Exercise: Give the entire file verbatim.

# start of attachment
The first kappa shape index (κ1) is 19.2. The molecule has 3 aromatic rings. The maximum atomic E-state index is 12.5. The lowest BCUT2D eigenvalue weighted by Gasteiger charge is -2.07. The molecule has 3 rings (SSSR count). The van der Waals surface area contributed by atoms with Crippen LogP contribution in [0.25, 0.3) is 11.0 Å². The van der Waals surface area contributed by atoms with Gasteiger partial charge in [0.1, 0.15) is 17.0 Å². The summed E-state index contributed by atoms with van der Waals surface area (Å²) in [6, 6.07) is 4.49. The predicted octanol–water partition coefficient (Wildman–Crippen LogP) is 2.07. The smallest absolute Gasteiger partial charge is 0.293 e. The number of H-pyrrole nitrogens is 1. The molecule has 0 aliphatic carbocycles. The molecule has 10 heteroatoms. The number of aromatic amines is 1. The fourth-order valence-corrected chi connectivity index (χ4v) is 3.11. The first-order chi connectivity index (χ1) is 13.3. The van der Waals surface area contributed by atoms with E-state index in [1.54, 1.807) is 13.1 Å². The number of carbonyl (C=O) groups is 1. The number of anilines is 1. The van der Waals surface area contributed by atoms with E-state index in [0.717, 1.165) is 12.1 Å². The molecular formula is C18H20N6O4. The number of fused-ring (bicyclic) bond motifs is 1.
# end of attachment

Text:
The first kappa shape index (κ1) is 19.2. The molecule has 3 aromatic rings. The maximum atomic E-state index is 12.5. The lowest BCUT2D eigenvalue weighted by Gasteiger charge is -2.07. The molecule has 3 rings (SSSR count). The van der Waals surface area contributed by atoms with Crippen LogP contribution in [0.25, 0.3) is 11.0 Å². The van der Waals surface area contributed by atoms with Gasteiger partial charge in [0.1, 0.15) is 17.0 Å². The summed E-state index contributed by atoms with van der Waals surface area (Å²) in [6, 6.07) is 4.49. The predicted octanol–water partition coefficient (Wildman–Crippen LogP) is 2.07. The smallest absolute Gasteiger partial charge is 0.293 e. The number of H-pyrrole nitrogens is 1. The molecule has 0 aliphatic carbocycles. The molecule has 10 heteroatoms. The number of aromatic amines is 1. The fourth-order valence-corrected chi connectivity index (χ4v) is 3.11. The first-order chi connectivity index (χ1) is 13.3. The van der Waals surface area contributed by atoms with E-state index in [1.54, 1.807) is 13.1 Å². The number of carbonyl (C=O) groups is 1. The number of anilines is 1. The van der Waals surface area contributed by atoms with E-state index in [0.717, 1.165) is 12.1 Å². The molecular formula is C18H20N6O4. The number of fused-ring (bicyclic) bond motifs is 1.